16. Liquid phase fluid dynamic (methanol) run in the LaPorte alternative fuels development unit

    SciTech Connect (OSTI)

    Bharat L. Bhatt

    1997-05-01

    A fluid dynamic study was successfully completed in a bubble column at DOE's Alternative Fuels Development Unit (AFDU) in LaPorte, Texas. Significant fluid dynamic information was gathered at pilot scale during three weeks of Liquid Phase Methanol (LPMEOJP) operations in June 1995. In addition to the usual nuclear density and temperature measurements, unique differential pressure data were collected using Sandia's high-speed data acquisition system to gain insight on flow regime characteristics and bubble size distribution. Statistical analysis of the fluctuations in the pressure data suggests that the column was being operated in the churn turbulent regime at most of the velocities considered. Dynamic gas disengagement experiments showed a different behavior than seen in low-pressure, cold-flow work. Operation with a superficial gas velocity of 1.2 ft/sec was achieved during this run, with stable fluid dynamics and catalyst performance. Improvements included for catalyst activation in the design of the Clean Coal III LPMEOH{trademark} plant at Kingsport, Tennessee, were also confirmed. In addition, an alternate catalyst was demonstrated for LPMEOH{trademark}.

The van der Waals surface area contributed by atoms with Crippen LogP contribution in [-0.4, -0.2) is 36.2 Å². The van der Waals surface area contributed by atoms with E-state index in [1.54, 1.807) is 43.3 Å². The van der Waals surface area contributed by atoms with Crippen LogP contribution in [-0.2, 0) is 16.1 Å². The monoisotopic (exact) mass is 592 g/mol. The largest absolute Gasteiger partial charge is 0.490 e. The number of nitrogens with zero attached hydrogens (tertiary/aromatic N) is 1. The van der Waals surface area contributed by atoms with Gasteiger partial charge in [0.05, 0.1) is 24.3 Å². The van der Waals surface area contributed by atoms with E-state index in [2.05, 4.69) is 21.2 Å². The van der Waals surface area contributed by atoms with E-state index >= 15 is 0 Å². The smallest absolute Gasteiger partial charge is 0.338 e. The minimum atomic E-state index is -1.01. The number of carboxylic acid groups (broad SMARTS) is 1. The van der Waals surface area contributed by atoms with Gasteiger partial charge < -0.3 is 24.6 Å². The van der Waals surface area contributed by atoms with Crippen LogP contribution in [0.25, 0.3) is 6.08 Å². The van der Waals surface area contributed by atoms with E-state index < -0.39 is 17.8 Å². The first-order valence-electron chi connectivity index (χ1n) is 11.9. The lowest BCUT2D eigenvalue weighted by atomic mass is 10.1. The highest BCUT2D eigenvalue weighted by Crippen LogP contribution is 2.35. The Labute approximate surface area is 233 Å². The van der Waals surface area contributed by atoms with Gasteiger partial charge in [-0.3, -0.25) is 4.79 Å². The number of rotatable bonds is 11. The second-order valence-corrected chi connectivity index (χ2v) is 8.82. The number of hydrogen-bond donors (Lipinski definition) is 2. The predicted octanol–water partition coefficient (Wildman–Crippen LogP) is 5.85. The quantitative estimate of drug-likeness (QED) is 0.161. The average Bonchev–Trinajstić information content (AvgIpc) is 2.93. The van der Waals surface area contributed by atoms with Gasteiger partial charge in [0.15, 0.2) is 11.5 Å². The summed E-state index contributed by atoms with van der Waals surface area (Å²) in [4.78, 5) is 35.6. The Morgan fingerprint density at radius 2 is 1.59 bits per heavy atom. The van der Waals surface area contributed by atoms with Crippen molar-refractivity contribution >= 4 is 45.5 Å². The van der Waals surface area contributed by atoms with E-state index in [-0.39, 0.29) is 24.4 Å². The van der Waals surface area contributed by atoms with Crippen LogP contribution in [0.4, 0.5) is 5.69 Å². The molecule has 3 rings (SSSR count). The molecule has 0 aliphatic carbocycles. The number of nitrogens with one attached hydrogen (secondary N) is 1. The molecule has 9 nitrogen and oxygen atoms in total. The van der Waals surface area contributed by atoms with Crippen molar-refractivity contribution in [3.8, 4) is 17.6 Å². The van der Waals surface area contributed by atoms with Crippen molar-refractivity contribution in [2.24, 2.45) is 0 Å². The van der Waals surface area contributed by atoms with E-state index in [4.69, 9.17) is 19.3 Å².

17. STTR Phase 1 Final Technical Report for Project Entitled "Developing a Mobile Torrefaction Machine"

    SciTech Connect (OSTI)

    James, Joseph J.

    2014-03-11

    The goal of this project, sponsored by Agri-Tech Producers, LLC (ATP), the small business grantee, was to determine if the torrefaction technology, developed by North Carolina State University (NCSU), which ATP has licensed, could be feasibly deployed in a mobile unit. The study adds to the area investigated, by having ATP’s STTR Phase I team give thoughtful consideration to how to use NCSU’s technology in a mobile unit. The findings by ATP’s team were that NCSU’s technology would best perform in units 30’ by 80’ (See Spec Sheet for the Torre-Tech 5.0 Unit in the Appendix) and the technical effectiveness and economic feasibility investigation suggested that such units were not easily, efficiently or safely utilized in a forest or farm setting. (Note rendering of possible mobile system in the Appendix) Therefore, the findings by ATP’s team were that NCSU’s technology could not feasibly be deployed as a mobile unit.